News / Europe

Turkish Government Seeks End to 8-Week Hunger Strike

Kurdish women demonstrate near a prison in Sincan, on the outskirts of Ankara, Turkey, Friday, Nov. 2, 2012.Kurdish women demonstrate near a prison in Sincan, on the outskirts of Ankara, Turkey, Friday, Nov. 2, 2012.
x
Kurdish women demonstrate near a prison in Sincan, on the outskirts of Ankara, Turkey, Friday, Nov. 2, 2012.
Kurdish women demonstrate near a prison in Sincan, on the outskirts of Ankara, Turkey, Friday, Nov. 2, 2012.
Dorian Jones
Kurdish inmates in dozens of Turkish prisons are conducting a hunger strike to pressure the government to grant greater Kurdish rights and better conditions for a jailed militant leader. With concerns growing about the condition of the hunger-strikers, efforts are intensifying to resolve the protest.

For nearly 60 days, about 700 imprisoned Kurdish activists have been drinking water with sugar, salt and vitamins, but no solid food.  

They are demanding the right to use the Kurdish language in court cases and in school. They are also demanding free access to lawyers for the imprisoned leader of the Kurdish rebel group, the PKK, Abdullah Ocalan.

Turkey's medical association is expressing concern about the condition of some of the hunger-strikers and warns fatalities are possible.

Pro-Kurdish Peace and Democracy Party parliamentary deputy Ertugrul Kurkcu says resolution of the protest could be near.

"Everything is now hinging around the talks between the BDP (Peace and Democracy Party) leaders, the minister of justice, and the president," said Kurkcu. "I think there is going to be a final decision by the government, and I am optimistic."

Monday, Deputy Prime Minister Bulent Arinc announced the government is prepared to meet one of the strikers' demands.

He says the prime minister has agreed people should be able to defend themselves in court in the language in which they can best express themselves. He said the justice minister is drafting a bill to send to parliament to become law.

The announcement came as a surprise to much of the Turkish media. For weeks, Prime Minister Recep Tayyip Erdogan dismissed the protest, claiming the hunger strikers were all in good health and saying he would not be blackmailed. But pressure has been building on the government.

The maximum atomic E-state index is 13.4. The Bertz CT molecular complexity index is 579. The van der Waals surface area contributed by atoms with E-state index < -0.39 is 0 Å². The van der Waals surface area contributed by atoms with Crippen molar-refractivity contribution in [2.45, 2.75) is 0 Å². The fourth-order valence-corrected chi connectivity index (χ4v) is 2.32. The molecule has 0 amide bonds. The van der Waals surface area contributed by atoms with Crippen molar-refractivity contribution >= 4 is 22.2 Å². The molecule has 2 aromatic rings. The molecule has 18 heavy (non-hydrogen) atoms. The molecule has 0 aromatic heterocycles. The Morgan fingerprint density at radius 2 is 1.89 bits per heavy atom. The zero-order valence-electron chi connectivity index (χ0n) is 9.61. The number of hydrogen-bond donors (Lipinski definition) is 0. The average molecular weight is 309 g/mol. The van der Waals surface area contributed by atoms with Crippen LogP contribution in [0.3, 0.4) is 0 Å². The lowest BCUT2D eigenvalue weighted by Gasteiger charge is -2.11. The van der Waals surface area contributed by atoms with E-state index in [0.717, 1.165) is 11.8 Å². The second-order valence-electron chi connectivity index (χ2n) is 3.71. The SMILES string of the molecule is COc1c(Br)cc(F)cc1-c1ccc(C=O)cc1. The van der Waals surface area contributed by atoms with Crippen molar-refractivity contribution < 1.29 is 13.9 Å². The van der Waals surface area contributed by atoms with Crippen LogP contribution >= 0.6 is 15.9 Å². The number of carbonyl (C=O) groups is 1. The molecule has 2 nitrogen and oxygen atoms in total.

Protests across the country are on the rise amid media reports about the deteriorating health of the hunger-strikers. Some demonstrations have ended in violence.  

Pro-Kurdish deputy Kurkcu, who met with some of the prisoners, warns no one should doubt their commitment.

"They are absolutely determined because these people have met with every severe condition of being and have been subject to heavy torture, and have been spending at least 14 years in prison," said Kurkcu. "I met one person who was 32 years in prison. So these people are very serious when they speak about matters relating with life and death."

The prospect of prisoners dying is expected to lead to increasing international pressure, in particular from the European Union, which Turkey is hoping to join.  

On Saturday, Erdogan strongly attacked the protest and sent a veiled threat to the imprisoned PKK leader that the majority of Turkey wants a restoration of the death penalty. Ocalan was sentenced to death, but it was commuted to a life sentence after the abolition of capital punishment in 2004.

Political columnist Cengiz Aktar of Today’s Zaman newspaper warns the country is at a critical point.

"The minister of justice is really trying to do his best, but the prime minister is systematically adding oil to the fire and this (is) very dangerous," said Aktar. "And I hope it will not get there, but the ingredients of a civil war is slowly piling up."